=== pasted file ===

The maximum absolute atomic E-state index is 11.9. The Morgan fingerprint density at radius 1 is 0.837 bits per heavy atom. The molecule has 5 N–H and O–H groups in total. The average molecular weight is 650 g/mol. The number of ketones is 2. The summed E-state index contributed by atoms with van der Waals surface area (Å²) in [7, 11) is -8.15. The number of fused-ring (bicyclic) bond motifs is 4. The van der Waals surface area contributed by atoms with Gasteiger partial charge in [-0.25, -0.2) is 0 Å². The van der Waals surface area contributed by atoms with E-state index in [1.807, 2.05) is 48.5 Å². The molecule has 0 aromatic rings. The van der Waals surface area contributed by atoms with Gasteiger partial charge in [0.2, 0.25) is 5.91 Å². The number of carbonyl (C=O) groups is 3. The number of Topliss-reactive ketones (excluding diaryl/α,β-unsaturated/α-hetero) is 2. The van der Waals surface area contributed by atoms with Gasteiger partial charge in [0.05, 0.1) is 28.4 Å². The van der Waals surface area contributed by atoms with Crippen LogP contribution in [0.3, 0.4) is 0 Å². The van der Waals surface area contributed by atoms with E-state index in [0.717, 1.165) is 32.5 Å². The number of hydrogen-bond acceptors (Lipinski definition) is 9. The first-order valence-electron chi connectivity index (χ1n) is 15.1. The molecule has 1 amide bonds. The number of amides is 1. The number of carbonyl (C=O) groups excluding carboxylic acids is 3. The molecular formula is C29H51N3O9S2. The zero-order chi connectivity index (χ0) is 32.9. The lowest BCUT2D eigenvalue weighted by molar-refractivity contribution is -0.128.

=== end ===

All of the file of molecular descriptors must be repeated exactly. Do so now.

The maximum absolute atomic E-state index is 11.9. The Morgan fingerprint density at radius 1 is 0.837 bits per heavy atom. The molecule has 5 N–H and O–H groups in total. The average molecular weight is 650 g/mol. The number of ketones is 2. The summed E-state index contributed by atoms with van der Waals surface area (Å²) in [7, 11) is -8.15. The number of fused-ring (bicyclic) bond motifs is 4. The van der Waals surface area contributed by atoms with Gasteiger partial charge in [-0.25, -0.2) is 0 Å². The van der Waals surface area contributed by atoms with E-state index in [1.807, 2.05) is 48.5 Å². The molecule has 0 aromatic rings. The van der Waals surface area contributed by atoms with Gasteiger partial charge in [0.2, 0.25) is 5.91 Å². The number of carbonyl (C=O) groups is 3. The number of Topliss-reactive ketones (excluding diaryl/α,β-unsaturated/α-hetero) is 2. The van der Waals surface area contributed by atoms with Gasteiger partial charge in [0.05, 0.1) is 28.4 Å². The van der Waals surface area contributed by atoms with Crippen LogP contribution in [0.3, 0.4) is 0 Å². The van der Waals surface area contributed by atoms with E-state index in [0.717, 1.165) is 32.5 Å². The number of hydrogen-bond acceptors (Lipinski definition) is 9. The first-order valence-electron chi connectivity index (χ1n) is 15.1. The molecule has 1 amide bonds. The number of amides is 1. The number of carbonyl (C=O) groups excluding carboxylic acids is 3. The molecular formula is C29H51N3O9S2. The zero-order chi connectivity index (χ0) is 32.9. The lowest BCUT2D eigenvalue weighted by molar-refractivity contribution is -0.128.